The head waiter of the upscale restaurant proudly delivered the steak dinners to the table. The waiter placed the plates before us with a flourish, and even an expression of culinary pride and smug satisfaction on his face. He backed up several paces and stood there, arms folded, smiling and waiting and watching as we prepared to devour the first bites. Then, with a beckoning finger, one member of our group summoned the waiter and politely asked if we might each have steak knives. The waiter hesitated, and then stated with supreme confidence that these steaks were so tender that no special steak knife was needed to cut them. Indeed, he emphasised, “Steak knives would be an insult to the chef!” So we gamely began the meal, soon struggling to cut the steak with the only eating utensils available.
A vast chasm between expectation and reality had appeared. There was a serious disconnect between the expectations of the chef and the waiter and those of us who were unsuccessfully trying to cut the rather tough steaks with dull table knives. These steaks would not yield without a fight! Obviously, we decided, both the chef and the waiter lived in a world of fantasy, or were sadly out of touch with reality, or simply hadn’t tested their own product recently. We again summoned the waiter and demanded steak knives. It was high time that the chef and the waiter abandoned their pompous delusion.
AMR systems are a costly investment for any utility. Accordingly, their procurement normally follows a rather rigorous justification analysis. We scour a broad menu of required and desired features for the prospective AMR system, looking for value contributions from each. Some value is readily identified and can be projected with high confidence. Other value is more speculative but likely. Still other value contributors will probably materialise in some ways that we haven’t projected at all. And this all assumes that we get the costs right too, and that the installation and integration with legacy systems goes as expected! There are hundreds of variables and uncertainties on both the benefit side and the cost side of the equation. We won’t really know how it actually all works out for at least three to five years after we say GO. Will it go as well as we projected it would; will we reap the expected benefits; or will we find that we need a steak knife (or perhaps we should have ordered something else on the menu…)?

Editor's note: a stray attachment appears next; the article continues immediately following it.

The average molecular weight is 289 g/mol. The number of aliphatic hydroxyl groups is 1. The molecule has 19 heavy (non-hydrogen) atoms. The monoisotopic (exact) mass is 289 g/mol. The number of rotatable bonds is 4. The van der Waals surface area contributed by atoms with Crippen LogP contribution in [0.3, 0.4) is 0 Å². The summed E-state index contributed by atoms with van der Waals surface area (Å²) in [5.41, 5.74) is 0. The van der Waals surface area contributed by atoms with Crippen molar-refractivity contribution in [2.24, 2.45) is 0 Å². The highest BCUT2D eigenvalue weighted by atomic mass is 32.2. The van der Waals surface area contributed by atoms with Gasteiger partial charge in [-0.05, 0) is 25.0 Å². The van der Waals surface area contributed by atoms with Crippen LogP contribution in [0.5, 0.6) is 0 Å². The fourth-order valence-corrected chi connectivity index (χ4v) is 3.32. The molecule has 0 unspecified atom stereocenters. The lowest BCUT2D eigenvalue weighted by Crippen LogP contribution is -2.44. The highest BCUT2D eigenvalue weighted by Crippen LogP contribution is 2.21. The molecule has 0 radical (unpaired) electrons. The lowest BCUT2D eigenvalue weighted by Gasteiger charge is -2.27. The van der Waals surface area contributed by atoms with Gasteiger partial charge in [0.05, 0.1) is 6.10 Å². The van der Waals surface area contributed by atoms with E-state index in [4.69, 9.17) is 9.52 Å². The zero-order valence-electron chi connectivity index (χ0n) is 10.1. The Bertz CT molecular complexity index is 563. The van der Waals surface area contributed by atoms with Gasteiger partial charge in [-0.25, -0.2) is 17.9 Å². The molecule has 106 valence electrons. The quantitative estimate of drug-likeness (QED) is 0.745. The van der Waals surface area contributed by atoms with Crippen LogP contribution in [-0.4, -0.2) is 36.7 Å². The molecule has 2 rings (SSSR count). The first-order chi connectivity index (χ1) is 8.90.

Our AMR and advanced metering community does a great job of talking about what we expect our products and systems will accomplish, and how readily the projected benefits will be harvested. But when the systems are actually served up, now installed and operating, how well do they really perform? Are we really paying attention? Are these systems what we said they would be? Or do we need a steak knife?
Too often utilities fail to track actual benefits against projected benefits. This should be done not once but yearly. These audits should be documented. Why? Usually an audit of actual versus projected benefits will reveal many opportunities for improvements or fine-tuning the operation. On the flip side, it may reveal serious operating or integration problems, or even hopeless naivety on the part of those who projected the benefits in the first place!
Realism and truth about actual performance, not the performance we wished for, should be developed and shared with the community, warts and all. Excuses? The excuse that the information is proprietary is nonsense. The excuse that information cannot be disclosed because of a non-disclosure agreement with the vendor is all too often a cover-up for a badly performing project. If the AMR system was performing well, the vendor would be delighted for the word to spread!
The best presentations at industry conferences often have titles that begin with the words, “Lessons Learned…” Think about that when you are preparing a presentation for the next conference. Do you have the data? Do you have the guts to talk about it, warts and all?
Let us demand more of each other. Let us revisit projects to see what really happened, and learn from that experience, and share it. The whole industry will benefit. Let us try cutting the meat without a steak knife before telling others that it can be done. The completion of a business case is the not the end of the justification process. It is the beginning!
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